First of a trilogy of films adapting the enduringly popular masterpiece The Hobbit,

by J.R.R. Tolkien opens nationwide December 14


From Academy Award®-winning filmmaker Peter Jackson comes “The Hobbit: An Unexpected Journey,” the first of a trilogy of films adapting the enduringly popular masterpiece The Hobbit, by J.R.R. Tolkien.

The three films tell a continuous story set in Middle-earth 60 years before “The Lord of the Rings,” which Jackson and his filmmaking team brought to the big screen in the blockbuster trilogy that culminated with the Oscar®-winning “The Lord of the Rings: The Return of the King.”

The adventure follows the journey of title character Bilbo Baggins, who is swept into an epic quest to reclaim the lost Dwarf Kingdom of Erebor from the fearsome Dragon Smaug. Approached out of the blue by the Wizard Gandalf the Grey, Bilbo finds himself joining a company of 13 Dwarves led by the legendary warrior, Thorin Oakenshield. Their journey will take them into the Wild, through treacherous lands swarming with Goblins, Orcs and deadly Wargs, as well as a mysterious and sinister figure known only as the Necromancer.

Ian McKellen returns as Gandalf the Grey, the character he played in “The Lord of the Rings” Trilogy, with Martin Freeman in the central role of Bilbo Baggins, and Richard Armitage as Thorin Oakenshield. Also reprising their roles from “The Lord of the Rings” in “The Hobbit” Trilogy are: Cate Blanchett as Galadriel; Ian Holm as Old Bilbo; Christopher Lee as Saruman; Hugo Weaving as Elrond; Elijah Wood as Frodo; and Andy Serkis as Gollum.

Under Jackson’s direction, “The Hobbit: An Unexpected Journey” was shot in 3D 48 frames-per-second and is being released in High Frame Rate 3D (HFR 3D) in select theaters, other 2D and 3D formats, and IMAX®.

About the Production

On September 21, 1937, J.R.R. Tolkien published a children’s book called The Hobbit, or There and Back Again. Since its first publication, the book has sold more than 100 million copies and been translated into some 50 languages. In 75 years, it has never been out of print. 

The Hobbit, as it became popularly known, emerged from the imagination of the revered author, poet, university professor and philologist as a bedtime story for his children, but the text is illuminated by the author’s love of nature and fairy tales, his experiences in war, and his sense of kinship with humble souls who prevail against insurmountable odds.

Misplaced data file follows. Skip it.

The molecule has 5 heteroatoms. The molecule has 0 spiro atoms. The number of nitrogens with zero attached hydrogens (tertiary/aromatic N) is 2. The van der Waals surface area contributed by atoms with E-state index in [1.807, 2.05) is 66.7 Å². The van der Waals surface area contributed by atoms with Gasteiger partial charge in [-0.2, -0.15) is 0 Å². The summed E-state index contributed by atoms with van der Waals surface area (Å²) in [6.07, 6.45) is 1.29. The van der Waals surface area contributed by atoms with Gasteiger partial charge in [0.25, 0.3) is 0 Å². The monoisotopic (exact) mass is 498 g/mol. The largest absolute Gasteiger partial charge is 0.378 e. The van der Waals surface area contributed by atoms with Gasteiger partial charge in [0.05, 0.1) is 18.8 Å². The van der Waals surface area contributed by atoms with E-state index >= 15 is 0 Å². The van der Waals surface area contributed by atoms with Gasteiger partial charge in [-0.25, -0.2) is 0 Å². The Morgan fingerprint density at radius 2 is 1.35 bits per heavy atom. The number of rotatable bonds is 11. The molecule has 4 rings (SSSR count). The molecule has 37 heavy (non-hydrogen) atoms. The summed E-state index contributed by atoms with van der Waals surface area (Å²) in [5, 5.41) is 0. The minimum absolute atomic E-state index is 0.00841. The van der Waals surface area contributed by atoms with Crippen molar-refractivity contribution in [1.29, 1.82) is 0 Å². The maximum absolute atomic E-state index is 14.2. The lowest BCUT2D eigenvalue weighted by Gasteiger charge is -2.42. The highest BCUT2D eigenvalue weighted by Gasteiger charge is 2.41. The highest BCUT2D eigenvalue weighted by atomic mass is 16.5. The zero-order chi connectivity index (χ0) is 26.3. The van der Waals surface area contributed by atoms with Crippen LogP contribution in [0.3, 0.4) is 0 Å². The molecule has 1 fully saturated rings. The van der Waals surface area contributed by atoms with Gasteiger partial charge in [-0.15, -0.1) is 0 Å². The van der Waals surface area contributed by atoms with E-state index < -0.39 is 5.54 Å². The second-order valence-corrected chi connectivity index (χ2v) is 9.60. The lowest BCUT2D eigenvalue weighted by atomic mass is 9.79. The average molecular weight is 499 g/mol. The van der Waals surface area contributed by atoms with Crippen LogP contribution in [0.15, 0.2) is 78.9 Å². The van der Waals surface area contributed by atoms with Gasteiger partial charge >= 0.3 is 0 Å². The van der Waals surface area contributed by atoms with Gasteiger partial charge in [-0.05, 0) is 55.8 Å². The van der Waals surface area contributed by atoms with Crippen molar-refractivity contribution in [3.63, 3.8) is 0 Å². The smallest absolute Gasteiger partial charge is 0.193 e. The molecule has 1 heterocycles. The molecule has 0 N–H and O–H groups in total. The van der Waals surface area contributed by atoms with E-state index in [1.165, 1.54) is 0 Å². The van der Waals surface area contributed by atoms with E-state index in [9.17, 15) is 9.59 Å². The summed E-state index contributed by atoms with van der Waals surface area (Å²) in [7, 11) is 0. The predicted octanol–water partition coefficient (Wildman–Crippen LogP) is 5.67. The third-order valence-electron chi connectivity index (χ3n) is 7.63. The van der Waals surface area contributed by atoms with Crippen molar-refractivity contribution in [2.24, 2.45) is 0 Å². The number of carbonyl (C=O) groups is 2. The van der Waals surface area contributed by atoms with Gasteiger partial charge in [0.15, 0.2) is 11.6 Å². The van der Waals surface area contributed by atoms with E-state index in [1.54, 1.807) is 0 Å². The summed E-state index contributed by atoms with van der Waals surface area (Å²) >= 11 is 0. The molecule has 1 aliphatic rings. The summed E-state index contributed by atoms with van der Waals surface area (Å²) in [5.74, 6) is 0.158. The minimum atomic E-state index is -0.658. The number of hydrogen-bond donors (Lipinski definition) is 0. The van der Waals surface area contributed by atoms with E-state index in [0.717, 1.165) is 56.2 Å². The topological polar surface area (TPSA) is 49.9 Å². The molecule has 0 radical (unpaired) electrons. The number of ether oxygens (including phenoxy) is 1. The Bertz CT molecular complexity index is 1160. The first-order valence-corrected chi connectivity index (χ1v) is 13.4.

Over a decade ago, director Peter Jackson embarked on his own quest to adapt the later Tolkien work into the groundbreaking “The Lord of the Rings” Trilogy—three films that have carved their own indelible place in the cultural lexicon. Each was a blockbuster that garnered critical accolades and awards, culminating in the final film, “The Lord of the Rings: The Return of the King,” which won 11 Oscars®, including Best Picture, Best Director and Best Screenplay.

Tolkien had moved on from The Hobbit to write his three-volume opus The Lord of the Rings, but Jackson’s journey went in the opposite direction. Following his experience making “The Lord of the Rings” films, he is now going back in time to tell what was, in fact, the first part of that story, which unfolds 60 years earlier, in a new trilogy, beginning with “The Hobbit: An Unexpected Journey.”

“When we made ‘The Lord of the Rings,’ I was absolutely sure it was going to be a once-in-a-lifetime experience,” Jackson comments. “It was an amazing and very special time, but when it was over, none of us believed that we’d ever be venturing into Middle-earth again. However, the experience of making ‘The Hobbit’ Trilogy became equally special to all of us. So now I have had a once-in-a-lifetime experience twice in a lifetime.”

To help fully immerse the audience in Middle-earth, for the first time, Jackson utilized state-of-the-art digital cameras to record the action in 3D at an unprecedented 48 frames per second (fps) for release in High Frame Rate 3D (HFR 3D), as well as all the standard formats. “We want ‘The Hobbit’ films to be a visual experience that goes several steps beyond ‘The Lord of the Rings,'” Jackson says. “3D didn’t really exist in mainstream cinema ten years ago at the level it does now, and we’ve shot the movie at 48 fps, which makes it the first feature film to be shot using today’s High Frame Rate technology.”